French racing set for May 11 restart on strict behind-closed-doors basis

Horse Racing Waldgeist
Waldgeist wins last year’s Arc at ParisLongchamp; racing in France is set to resume on May 11. Photo: Longines

By Nicholas Godfrey

France: Horse racing in France, completely suspended since March 17 owing to the coronavirus crisis, is set to resume on a behind-closed-doors basis on May 11.

In a statement on Wednesday night, France Galop said a new programme would be issued in the next few days ready for the planned resumption, which will take place “under strictly supervised sanitary conditions”.

No overseas horses or jockeys will be allowed to participate at least until the end of May, while prize-money levels will depend on a request for government aid. With PMU outlets set to be only partly operational at best, purses are likely to be seriously affected.

With racing still shut down in Britain and Ireland, France is the second major racing nation to announce a date for a resumption, following the lead of Germany, where racing is set to return in early May.

Deutscher Galopp has published a provisional six-week racing programme that will run until the meeting at Munich on June 15. A number of G2 and G3 races are on the schedule, including the German 1,000 Guineas at Dusseldorf on June 7. Racing is also taking place in Sweden and Denmark.

French racing took place without public admittance before the March 17 shutdown. A similar behind-closed-doors approach will be in place for any resumption in May – though France Galop stressed that any restart remains “subject to the evolution of the pandemic and the measures taken by the government regarding the gradual exit from confinement”.

Racing in Germany: set to resume with the start of a revised six-week programme in the first week of May. Photo: Hoppegarten racecourse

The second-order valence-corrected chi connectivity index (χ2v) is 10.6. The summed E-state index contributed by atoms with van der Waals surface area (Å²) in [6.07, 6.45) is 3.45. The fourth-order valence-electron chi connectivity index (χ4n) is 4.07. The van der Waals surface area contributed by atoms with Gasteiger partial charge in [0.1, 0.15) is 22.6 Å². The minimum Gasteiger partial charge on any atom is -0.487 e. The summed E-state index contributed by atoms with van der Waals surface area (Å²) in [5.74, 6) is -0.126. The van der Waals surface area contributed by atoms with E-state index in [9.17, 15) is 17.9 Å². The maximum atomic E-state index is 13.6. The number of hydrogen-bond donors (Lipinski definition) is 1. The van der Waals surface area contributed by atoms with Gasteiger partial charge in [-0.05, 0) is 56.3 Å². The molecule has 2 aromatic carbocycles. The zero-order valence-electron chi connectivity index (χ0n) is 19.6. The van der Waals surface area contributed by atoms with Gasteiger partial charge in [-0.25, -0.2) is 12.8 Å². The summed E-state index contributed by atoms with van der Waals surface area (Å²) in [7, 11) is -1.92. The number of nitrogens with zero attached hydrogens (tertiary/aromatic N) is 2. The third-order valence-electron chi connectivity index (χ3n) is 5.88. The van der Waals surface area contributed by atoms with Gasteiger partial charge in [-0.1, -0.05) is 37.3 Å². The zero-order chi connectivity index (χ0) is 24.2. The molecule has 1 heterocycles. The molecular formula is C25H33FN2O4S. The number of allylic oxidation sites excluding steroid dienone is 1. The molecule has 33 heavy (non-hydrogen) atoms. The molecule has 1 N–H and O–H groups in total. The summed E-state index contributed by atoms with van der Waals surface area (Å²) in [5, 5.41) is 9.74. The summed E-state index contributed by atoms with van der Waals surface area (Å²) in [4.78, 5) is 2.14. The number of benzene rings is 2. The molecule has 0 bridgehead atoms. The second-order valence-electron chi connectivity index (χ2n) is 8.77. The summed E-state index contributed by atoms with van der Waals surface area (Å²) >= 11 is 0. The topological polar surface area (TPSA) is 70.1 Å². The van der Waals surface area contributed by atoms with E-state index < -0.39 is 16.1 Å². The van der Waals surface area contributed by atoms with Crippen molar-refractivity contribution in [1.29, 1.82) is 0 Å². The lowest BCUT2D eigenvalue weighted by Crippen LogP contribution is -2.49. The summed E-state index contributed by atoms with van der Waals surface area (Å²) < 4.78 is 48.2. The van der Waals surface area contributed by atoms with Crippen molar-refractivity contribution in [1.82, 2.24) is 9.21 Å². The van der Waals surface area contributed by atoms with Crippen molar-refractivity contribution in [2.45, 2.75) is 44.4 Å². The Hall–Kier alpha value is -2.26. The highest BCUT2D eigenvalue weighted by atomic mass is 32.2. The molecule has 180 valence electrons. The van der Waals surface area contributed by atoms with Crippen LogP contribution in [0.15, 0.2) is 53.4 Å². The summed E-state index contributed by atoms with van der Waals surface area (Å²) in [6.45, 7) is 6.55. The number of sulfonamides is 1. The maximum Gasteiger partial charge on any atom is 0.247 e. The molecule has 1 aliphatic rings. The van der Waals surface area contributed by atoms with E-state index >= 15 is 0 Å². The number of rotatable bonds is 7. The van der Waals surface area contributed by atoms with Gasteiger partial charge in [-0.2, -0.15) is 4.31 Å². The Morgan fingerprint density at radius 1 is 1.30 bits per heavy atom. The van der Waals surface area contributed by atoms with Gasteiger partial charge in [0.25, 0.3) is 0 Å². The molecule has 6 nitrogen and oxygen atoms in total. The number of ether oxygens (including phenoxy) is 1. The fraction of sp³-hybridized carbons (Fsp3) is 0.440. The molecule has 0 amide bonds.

Alongside LeTrot, trotting’s governing body, France Galop said stringent security measures would be enforced to limit the number of people on course.

”When racing resumes, France Galop and LeTrot’s main priority is to protect the health and safety of the people involved in the organisation of race meetings,” said the France Galop statement.

“These race meetings will be run in camera (behind closed doors) for as long as necessary and in the strictest conditions, as was the case in the final days leading to the suspension of horse racing in France.”

Read the France Galop statement in full

“Race meetings behind closed doors will be subject to very strict specifications. For example, only the trainer, the jockey or driver and one lad can accompany and look after a horse declared to run in a race.

“Personnel in charge of the organisation and regulation of horse racing will also be limited to the strict minimum.”

A new fixture list will be published in the near future, with the authorities “placing a strong emphasis on finding a suitable balance between the different divisions which ensure the success of the French racing and breeding industry”.

• Find out more about French horse racing at the France Galop website

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